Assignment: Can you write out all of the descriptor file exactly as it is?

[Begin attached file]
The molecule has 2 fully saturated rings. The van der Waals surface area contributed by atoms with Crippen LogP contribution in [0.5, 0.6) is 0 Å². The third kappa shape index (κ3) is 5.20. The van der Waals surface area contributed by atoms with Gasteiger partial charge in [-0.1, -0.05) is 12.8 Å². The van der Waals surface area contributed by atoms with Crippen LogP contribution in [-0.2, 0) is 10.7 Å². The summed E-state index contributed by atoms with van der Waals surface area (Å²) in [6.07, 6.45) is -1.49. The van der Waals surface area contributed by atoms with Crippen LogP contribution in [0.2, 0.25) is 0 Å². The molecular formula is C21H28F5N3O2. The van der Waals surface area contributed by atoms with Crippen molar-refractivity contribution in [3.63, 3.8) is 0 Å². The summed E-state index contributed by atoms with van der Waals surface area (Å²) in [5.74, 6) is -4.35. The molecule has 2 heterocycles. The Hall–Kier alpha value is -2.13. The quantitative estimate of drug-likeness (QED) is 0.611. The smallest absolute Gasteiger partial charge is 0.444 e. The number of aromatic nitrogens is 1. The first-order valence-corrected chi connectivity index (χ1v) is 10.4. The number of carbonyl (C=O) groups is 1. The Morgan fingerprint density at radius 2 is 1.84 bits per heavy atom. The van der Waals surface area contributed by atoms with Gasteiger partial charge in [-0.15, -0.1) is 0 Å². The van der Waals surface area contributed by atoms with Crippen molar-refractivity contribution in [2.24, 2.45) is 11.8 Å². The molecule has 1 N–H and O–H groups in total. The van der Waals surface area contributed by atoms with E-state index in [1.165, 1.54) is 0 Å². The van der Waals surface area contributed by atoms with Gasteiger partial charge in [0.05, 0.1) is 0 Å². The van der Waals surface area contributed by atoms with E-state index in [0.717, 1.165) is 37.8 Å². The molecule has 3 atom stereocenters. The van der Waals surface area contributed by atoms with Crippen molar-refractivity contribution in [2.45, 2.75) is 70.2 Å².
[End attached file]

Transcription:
The molecule has 2 fully saturated rings. The van der Waals surface area contributed by atoms with Crippen LogP contribution in [0.5, 0.6) is 0 Å². The third kappa shape index (κ3) is 5.20. The van der Waals surface area contributed by atoms with Gasteiger partial charge in [-0.1, -0.05) is 12.8 Å². The van der Waals surface area contributed by atoms with Crippen LogP contribution in [-0.2, 0) is 10.7 Å². The summed E-state index contributed by atoms with van der Waals surface area (Å²) in [6.07, 6.45) is -1.49. The van der Waals surface area contributed by atoms with Crippen LogP contribution in [0.2, 0.25) is 0 Å². The molecular formula is C21H28F5N3O2. The van der Waals surface area contributed by atoms with Crippen molar-refractivity contribution in [3.63, 3.8) is 0 Å². The summed E-state index contributed by atoms with van der Waals surface area (Å²) in [5.74, 6) is -4.35. The molecule has 2 heterocycles. The Hall–Kier alpha value is -2.13. The quantitative estimate of drug-likeness (QED) is 0.611. The smallest absolute Gasteiger partial charge is 0.444 e. The number of aromatic nitrogens is 1. The first-order valence-corrected chi connectivity index (χ1v) is 10.4. The number of carbonyl (C=O) groups is 1. The Morgan fingerprint density at radius 2 is 1.84 bits per heavy atom. The van der Waals surface area contributed by atoms with Gasteiger partial charge in [-0.15, -0.1) is 0 Å². The van der Waals surface area contributed by atoms with Crippen molar-refractivity contribution in [2.24, 2.45) is 11.8 Å². The molecule has 1 N–H and O–H groups in total. The van der Waals surface area contributed by atoms with E-state index in [1.165, 1.54) is 0 Å². The van der Waals surface area contributed by atoms with Gasteiger partial charge in [0.05, 0.1) is 0 Å². The van der Waals surface area contributed by atoms with E-state index in [0.717, 1.165) is 37.8 Å². The molecule has 3 atom stereocenters. The van der Waals surface area contributed by atoms with Crippen molar-refractivity contribution in [2.45, 2.75) is 70.2 Å².